This device will sell well on Sprint, will have its army of followers and a large pool of web developers ready to build web widgets spiced up with native libraries (e.g. camera access etc.). Again, very similar approach to Nokia where OEM (Nokia and Palm), builds majority of native apps and let’s army of web developers build web widgets that have access to native phone libraries (camera, vibrator, GPS etc.). it remains to be seen how many native libraries will be available to web developers with the first release of these devices.


Om, you mentioned the “feature set” is like any other smartphone sold over the holidays. Please elaborate on what features you think this, or any device of this size in the smartphone market, should have (or, as is obvious, what the iPhone does so much better than the rest)? I think the interaction as I saw it on multiple videos (and I suggest everyone go to treocentral DOT com and look at Dieter Bohn’s hands-on) with all of the apps was excellent. The video viewing may still be a question on the device, but everything else seems to be spot-on. Besides PIM, music, video and a good web experience (oh, and it should make calls too!), what features do you expect a new “phone” should have. Remember, it is not a netbook. I am not a Palm fanboy or an iPhone/RIM fanboy either (waiting on iPhone V3 and/or RIM Niagara), but I was pretty impressed with what I saw yesterday. BTW – I am a long time Sprint customer but have always told everyone to pick the carrier that gives you the best coverage in your primary market. So don’t bash Sprint just because they did not work for you – ATT does not work well for me (and I remember you complaining a while back about lack of 3g service on the Jesus phone…LOL!)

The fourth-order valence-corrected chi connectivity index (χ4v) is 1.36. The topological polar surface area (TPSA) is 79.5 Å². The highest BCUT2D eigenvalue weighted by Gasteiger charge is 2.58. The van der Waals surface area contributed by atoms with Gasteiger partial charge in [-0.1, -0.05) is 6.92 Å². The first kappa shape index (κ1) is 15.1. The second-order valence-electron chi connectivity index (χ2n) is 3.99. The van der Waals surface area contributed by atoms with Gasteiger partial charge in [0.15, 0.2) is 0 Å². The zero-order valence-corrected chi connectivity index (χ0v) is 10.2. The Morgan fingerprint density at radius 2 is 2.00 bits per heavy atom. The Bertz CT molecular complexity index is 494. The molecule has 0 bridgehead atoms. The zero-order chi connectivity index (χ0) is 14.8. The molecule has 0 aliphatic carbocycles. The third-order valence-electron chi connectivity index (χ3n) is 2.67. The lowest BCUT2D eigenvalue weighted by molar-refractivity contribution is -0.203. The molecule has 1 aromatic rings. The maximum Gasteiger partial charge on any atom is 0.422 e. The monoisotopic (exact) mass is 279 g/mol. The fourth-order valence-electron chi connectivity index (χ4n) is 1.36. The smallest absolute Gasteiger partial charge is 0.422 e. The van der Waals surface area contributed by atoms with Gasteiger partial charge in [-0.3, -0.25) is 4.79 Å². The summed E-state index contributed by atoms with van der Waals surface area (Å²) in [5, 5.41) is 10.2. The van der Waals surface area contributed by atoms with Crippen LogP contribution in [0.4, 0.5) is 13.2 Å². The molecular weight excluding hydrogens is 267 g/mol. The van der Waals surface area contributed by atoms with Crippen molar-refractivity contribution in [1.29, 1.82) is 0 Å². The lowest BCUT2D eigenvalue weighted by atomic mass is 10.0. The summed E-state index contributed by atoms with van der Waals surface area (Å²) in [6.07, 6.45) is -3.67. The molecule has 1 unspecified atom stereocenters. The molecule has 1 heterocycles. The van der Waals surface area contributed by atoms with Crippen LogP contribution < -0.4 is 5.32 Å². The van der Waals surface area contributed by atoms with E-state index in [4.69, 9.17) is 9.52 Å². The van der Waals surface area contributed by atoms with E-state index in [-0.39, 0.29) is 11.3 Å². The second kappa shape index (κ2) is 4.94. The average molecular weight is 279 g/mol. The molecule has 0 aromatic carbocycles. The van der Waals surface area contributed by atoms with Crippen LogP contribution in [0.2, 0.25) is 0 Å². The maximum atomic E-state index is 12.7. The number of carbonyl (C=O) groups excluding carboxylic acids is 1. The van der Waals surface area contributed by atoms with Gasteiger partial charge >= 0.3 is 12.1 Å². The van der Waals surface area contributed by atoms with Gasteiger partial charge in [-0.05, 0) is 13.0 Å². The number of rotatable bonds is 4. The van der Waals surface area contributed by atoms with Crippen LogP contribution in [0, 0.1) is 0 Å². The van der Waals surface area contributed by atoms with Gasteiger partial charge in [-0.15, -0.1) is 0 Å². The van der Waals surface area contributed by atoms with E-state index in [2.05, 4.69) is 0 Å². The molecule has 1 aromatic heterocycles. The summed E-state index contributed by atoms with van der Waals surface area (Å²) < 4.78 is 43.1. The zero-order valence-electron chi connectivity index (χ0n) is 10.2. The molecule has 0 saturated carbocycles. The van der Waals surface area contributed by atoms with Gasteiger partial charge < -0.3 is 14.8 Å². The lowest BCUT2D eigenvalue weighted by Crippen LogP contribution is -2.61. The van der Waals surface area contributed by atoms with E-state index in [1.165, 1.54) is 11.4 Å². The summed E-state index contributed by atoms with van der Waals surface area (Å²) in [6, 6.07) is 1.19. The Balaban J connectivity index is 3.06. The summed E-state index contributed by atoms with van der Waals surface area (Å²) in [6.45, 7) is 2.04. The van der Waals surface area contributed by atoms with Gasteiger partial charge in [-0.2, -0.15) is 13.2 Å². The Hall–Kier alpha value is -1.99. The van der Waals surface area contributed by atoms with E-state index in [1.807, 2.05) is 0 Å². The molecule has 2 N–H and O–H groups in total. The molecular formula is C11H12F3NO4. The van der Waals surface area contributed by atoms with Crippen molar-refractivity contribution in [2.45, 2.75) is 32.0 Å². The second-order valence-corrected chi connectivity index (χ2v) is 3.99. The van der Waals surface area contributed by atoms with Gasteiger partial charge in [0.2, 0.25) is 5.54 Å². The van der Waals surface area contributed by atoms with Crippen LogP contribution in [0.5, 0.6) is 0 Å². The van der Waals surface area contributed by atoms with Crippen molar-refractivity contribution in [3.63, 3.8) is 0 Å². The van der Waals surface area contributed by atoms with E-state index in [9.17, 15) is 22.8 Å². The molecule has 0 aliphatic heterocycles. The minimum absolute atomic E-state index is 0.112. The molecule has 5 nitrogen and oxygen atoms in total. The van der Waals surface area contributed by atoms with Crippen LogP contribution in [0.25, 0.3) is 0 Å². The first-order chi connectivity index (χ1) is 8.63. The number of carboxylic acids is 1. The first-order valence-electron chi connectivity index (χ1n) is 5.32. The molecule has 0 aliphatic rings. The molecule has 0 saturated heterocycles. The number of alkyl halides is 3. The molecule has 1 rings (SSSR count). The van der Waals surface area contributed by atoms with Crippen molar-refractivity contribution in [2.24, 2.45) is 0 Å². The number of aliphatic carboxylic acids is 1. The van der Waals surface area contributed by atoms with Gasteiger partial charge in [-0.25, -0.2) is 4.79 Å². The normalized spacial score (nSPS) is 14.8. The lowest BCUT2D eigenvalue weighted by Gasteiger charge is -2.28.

Celeste LeCompte

@JohnB. Thanks for catching that. We’ve corrected it above.


“Palm reported a net loss of $506.2 million for its second quarter of fiscal 2009”

…shouldn’t that be 2008?